Scandinavian model of sustainable, productive forestry could happen here

Scandinavian model of sustainable, productive forestry could happen here

Published: Tuesday, March 27, 2012,
By Ken Swanson
Environmentalists’ hypersensitivity to modern productive forestry practices is a legacy of a bygone era of forest exploitation in the northwestern United States. Is this hypersensitivity understandable? Of course. Is it sensible in a more modern environment of highly regulated, sustainable harvesting and regeneration practices employed in other parts of the world that have been demonstrated to be successful and can easily be employed in Oregon? Probably not.Case in point: Sweden. Roughly the size of California, Sweden is 70 percent forested. About 50 percent of Sweden is actively managed, productive forest. This includes national, county and municipal land holdings as well as private holdings. Harvesting of forest resources in Sweden is as common as farming in the Willamette Valley.

Forestry practices in Sweden are highly regulated and strictly enforced, and there is a long history of careful management dating back more than 100 years to when the first forestry regulations were enacted at the national level. Even with active management of productive forests on this scale, the Swedish standing timber inventory continues to increase, as it has for more than 50 years. This is worth repeating: Even with increases in forest production for five decades, the inventory of standing timber continues to expand in Sweden.

Sweden is well beyond using timber for just lumber and paper; the country gets more than 35 percent of its total energy (including transport energy) from biomass resources, and most of that comes from the forest. In addition to heating most of a very cold country with biomass — a country where temperatures are often well below freezing in the winter (as cold as 40 C below zero) — Sweden is making world-leading advancements in the use of forest and agricultural biomass to replace fossil fuel-derived fibers, chemicals, liquid transport fuels, plastics and other compounds that are used in everyday life and in industrial applications. Remember, it is not just gasoline and diesel that we take from oil; there are many other items taken from oil refineries.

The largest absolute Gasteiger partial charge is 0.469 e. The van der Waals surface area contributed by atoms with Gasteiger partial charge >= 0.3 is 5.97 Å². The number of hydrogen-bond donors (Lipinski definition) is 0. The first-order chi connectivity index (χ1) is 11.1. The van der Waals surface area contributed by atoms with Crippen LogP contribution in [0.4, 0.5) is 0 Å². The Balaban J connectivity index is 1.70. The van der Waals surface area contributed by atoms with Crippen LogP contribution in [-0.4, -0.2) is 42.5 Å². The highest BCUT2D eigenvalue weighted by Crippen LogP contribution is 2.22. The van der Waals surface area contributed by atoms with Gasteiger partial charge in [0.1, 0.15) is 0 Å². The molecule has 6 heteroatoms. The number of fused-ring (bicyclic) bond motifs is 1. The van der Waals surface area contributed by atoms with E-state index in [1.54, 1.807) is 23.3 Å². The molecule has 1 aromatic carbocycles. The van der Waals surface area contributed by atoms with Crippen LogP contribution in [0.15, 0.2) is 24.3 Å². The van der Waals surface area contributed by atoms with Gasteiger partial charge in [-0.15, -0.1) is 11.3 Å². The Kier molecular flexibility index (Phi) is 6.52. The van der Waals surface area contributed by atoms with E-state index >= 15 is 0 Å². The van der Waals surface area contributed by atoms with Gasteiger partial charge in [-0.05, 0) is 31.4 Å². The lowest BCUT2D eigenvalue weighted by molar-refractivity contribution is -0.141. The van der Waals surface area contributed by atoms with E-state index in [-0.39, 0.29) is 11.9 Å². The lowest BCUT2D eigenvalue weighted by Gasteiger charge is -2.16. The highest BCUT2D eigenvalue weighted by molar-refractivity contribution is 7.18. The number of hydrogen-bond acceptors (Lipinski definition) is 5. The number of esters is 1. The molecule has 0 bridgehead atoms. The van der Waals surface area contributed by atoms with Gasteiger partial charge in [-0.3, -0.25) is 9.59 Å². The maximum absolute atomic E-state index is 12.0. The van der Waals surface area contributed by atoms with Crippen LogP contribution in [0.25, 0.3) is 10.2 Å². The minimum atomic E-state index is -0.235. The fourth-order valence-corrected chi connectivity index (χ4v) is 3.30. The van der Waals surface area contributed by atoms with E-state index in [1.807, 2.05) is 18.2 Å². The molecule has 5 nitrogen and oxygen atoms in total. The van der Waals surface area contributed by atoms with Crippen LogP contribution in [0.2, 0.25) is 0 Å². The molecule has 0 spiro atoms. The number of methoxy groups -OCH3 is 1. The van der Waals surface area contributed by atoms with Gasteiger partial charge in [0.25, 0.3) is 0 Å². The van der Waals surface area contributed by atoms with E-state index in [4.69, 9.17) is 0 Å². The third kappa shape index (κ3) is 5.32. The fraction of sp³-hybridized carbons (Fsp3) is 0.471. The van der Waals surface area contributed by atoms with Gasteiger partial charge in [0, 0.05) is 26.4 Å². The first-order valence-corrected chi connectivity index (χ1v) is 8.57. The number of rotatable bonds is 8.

Sweden decided 40 years ago that it had to reduce its dependence on fossil fuels because it had no native production. The country had become very dependent on imported oil for heating and electricity, and after the oil embargoes of the 1970s and given its climate, it could not afford to be at risk because of oil disruptions. Leaders looked, in part, to their massive forest resource for the answer to oil dependence.

Forestry is so important to the Swedish economy now that more than one-quarter of all transport in Sweden is devoted to forestry and downstream industries. This on a scale of more than 9 million people and a state three times the size of Oregon. The economic impact of the forest and forest-related industries is massive, supplying hundreds of thousands of direct and indirect jobs.

Is it any wonder that Sweden, of all the developed, industrialized countries in the world, has the healthiest national economy at the moment? It has enjoyed GDP growth for the past three years above 5.5 percent annually and has a shortage of skilled labor in many of its markets, while Oregon has been mired in high unemployment for the past three-plus years. Does it have to be this way in Oregon with its rich forest resource?

There are such things as sustainable forest production practices, and there is movement toward the use of forest resources to help reduce our dependence on fossil fuels and thus reduce long-term fossil fuel emissions. This is being done successfully in Sweden, Finland, Austria, Germany, Italy and other states in the European Union. Certainly it can be done successfully in Oregon and to the benefit of all parts of a healthy, sustainable society.

Ken Swanson is from Forest Grove and, after 23 years in the high-tech industry, has been living and working for seven years in northern Sweden. 

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